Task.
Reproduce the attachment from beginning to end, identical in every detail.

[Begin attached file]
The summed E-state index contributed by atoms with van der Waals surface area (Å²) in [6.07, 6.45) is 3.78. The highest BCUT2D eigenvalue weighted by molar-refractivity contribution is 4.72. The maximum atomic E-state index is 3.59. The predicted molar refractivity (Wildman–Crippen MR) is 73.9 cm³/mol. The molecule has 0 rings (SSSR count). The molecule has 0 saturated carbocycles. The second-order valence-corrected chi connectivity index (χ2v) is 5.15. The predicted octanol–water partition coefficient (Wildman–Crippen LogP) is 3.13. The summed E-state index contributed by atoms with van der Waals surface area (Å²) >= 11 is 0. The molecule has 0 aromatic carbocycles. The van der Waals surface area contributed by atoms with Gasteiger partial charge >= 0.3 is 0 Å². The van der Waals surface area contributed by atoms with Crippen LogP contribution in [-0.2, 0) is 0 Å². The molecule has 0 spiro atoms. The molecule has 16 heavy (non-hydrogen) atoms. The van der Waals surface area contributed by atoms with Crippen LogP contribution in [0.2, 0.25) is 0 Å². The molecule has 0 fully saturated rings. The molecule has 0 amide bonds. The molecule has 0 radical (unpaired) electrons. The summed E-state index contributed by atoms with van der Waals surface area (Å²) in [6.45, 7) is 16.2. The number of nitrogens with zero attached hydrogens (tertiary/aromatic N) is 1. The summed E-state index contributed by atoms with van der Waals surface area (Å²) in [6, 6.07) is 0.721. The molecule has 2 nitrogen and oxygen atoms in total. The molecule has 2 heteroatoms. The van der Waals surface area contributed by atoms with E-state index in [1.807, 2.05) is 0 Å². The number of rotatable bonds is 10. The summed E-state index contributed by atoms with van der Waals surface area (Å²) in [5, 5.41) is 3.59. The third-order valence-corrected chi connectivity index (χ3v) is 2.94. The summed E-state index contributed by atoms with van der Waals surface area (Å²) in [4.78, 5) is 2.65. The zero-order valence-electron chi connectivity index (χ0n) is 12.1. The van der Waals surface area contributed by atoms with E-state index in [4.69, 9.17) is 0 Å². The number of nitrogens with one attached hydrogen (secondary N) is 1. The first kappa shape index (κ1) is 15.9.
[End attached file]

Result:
The summed E-state index contributed by atoms with van der Waals surface area (Å²) in [6.07, 6.45) is 3.78. The highest BCUT2D eigenvalue weighted by molar-refractivity contribution is 4.72. The maximum atomic E-state index is 3.59. The predicted molar refractivity (Wildman–Crippen MR) is 73.9 cm³/mol. The molecule has 0 rings (SSSR count). The molecule has 0 saturated carbocycles. The second-order valence-corrected chi connectivity index (χ2v) is 5.15. The predicted octanol–water partition coefficient (Wildman–Crippen LogP) is 3.13. The summed E-state index contributed by atoms with van der Waals surface area (Å²) >= 11 is 0. The molecule has 0 aromatic carbocycles. The van der Waals surface area contributed by atoms with Gasteiger partial charge >= 0.3 is 0 Å². The van der Waals surface area contributed by atoms with Crippen LogP contribution in [-0.2, 0) is 0 Å². The molecule has 0 spiro atoms. The molecule has 16 heavy (non-hydrogen) atoms. The van der Waals surface area contributed by atoms with Crippen LogP contribution in [0.2, 0.25) is 0 Å². The molecule has 0 fully saturated rings. The molecule has 0 amide bonds. The molecule has 0 radical (unpaired) electrons. The summed E-state index contributed by atoms with van der Waals surface area (Å²) in [6.45, 7) is 16.2. The number of nitrogens with zero attached hydrogens (tertiary/aromatic N) is 1. The summed E-state index contributed by atoms with van der Waals surface area (Å²) in [6, 6.07) is 0.721. The molecule has 2 nitrogen and oxygen atoms in total. The molecule has 2 heteroatoms. The van der Waals surface area contributed by atoms with E-state index in [1.807, 2.05) is 0 Å². The number of rotatable bonds is 10. The summed E-state index contributed by atoms with van der Waals surface area (Å²) in [5, 5.41) is 3.59. The third-order valence-corrected chi connectivity index (χ3v) is 2.94. The summed E-state index contributed by atoms with van der Waals surface area (Å²) in [4.78, 5) is 2.65. The zero-order valence-electron chi connectivity index (χ0n) is 12.1. The van der Waals surface area contributed by atoms with E-state index in [4.69, 9.17) is 0 Å². The number of nitrogens with one attached hydrogen (secondary N) is 1. The first kappa shape index (κ1) is 15.9.